What started as a spare-time hobby for Sister Maria Innocentia – original name of German Berta Hummel, who eventually took vows as a member of the Congregation of the Franciscan Sister of Siessen – became a well-known collection of antiques. Curious how her paints and drawings turned into the massively popular figurines? Read below for all the details!
How old are they? According to Collectors Weekly, Hummel’s fellow nuns sent her artwork to religious art publishers, who were impressed by her talents – but it wasn’t until 1933 that the head of Goebel Pottery saw her work and proposed transforming her paintings and drawings into figurines. Though the convent had to approve all figurines before they were released publicly, the agreement worked out – and the first figurines were introduced in 1935. Hummel herself died in 1946, though Goebel continued producing pieces under the Hummel name until 2008.
Why did they become popular? For a few reasons – Goebel himself, according to Dr. Lori, thought the figurines’ sweet and gentle look would be a welcome relief for countries rife with political turmoil in the midst of the 1930s and eventually World War II. Toward the end of the 1940s, according to Collectors Weekly, US soldiers frequently brought Hummel figurines back to the states, which is how the popularity soared in the US. Though M.I. Hummel herself died in 1946, Goebel continued producing new figurines for decades afterward.
Are they tough to find? Not generally, though there are definitely specific figurines that are rarer than others – and if you already have a collection going, finding particular figurines that you don’t already have might be more of a challenge. There is, as with most antiques, also the risk of buying reproductions rather than the real deal.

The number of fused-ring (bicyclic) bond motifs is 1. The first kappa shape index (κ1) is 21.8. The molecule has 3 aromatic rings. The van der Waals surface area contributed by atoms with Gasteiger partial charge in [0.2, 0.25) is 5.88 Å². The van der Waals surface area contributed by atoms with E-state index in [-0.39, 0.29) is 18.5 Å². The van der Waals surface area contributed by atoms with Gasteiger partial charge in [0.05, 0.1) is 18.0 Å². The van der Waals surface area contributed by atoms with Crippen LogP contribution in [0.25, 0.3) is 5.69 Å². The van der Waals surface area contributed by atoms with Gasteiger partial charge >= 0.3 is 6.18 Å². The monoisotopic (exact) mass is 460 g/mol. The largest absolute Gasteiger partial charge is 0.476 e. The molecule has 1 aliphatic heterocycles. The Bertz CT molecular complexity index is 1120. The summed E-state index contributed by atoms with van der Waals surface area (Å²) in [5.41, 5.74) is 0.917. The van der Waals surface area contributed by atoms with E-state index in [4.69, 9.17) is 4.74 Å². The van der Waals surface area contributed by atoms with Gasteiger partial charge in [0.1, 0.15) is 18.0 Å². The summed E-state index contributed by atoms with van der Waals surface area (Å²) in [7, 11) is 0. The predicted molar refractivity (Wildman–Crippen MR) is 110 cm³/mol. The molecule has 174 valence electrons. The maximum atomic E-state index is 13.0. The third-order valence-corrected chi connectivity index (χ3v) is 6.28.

How much do they cost? Hummel figurines have recently dipped in value, so they generally can be found for between $20 and $50 – though most of the time under $100. Older pieces could go into the hundreds, though.
What are some identifying features?
– Goebel mark: The Goebel mark on the bottom of the figurine is a great indication of when the figurine was made. Check out this trademark chart from Apple Tree Deals, which offers a detailed look at each stamp and what time frame it corresponded to. The years 1956 to 1959 are probably the toughest to identify, because the marks all look so similar. Thankfully, unlike some collectibles, Goebel always stamped its pieces with a company mark.
– Hummel mark: As Dr. Lori explains, there is a mold number on authentic Hummel figurines on the bottom, alongside the Goebel mark. The number is imprinted and offers a clue as to which figurine it is and how old it is. Antique HQ has a great explanation here of how to interpret size designators as well, which indicate that the piece is not an original production.
– Condition: As with most antiques, condition is a key indication of value. Cracks, chips, and broken figurines will not be worth as much as figurines in good condition, so always inspect each piece carefully to make sure it’s in tact.
– Name: If you happen to know the name of the figurine, you can use that to figure out its age – when it was made, if reproductions were made, etc. Click here to see Antique HQ’s list of both figurine names and Hummel numbers.Whizzco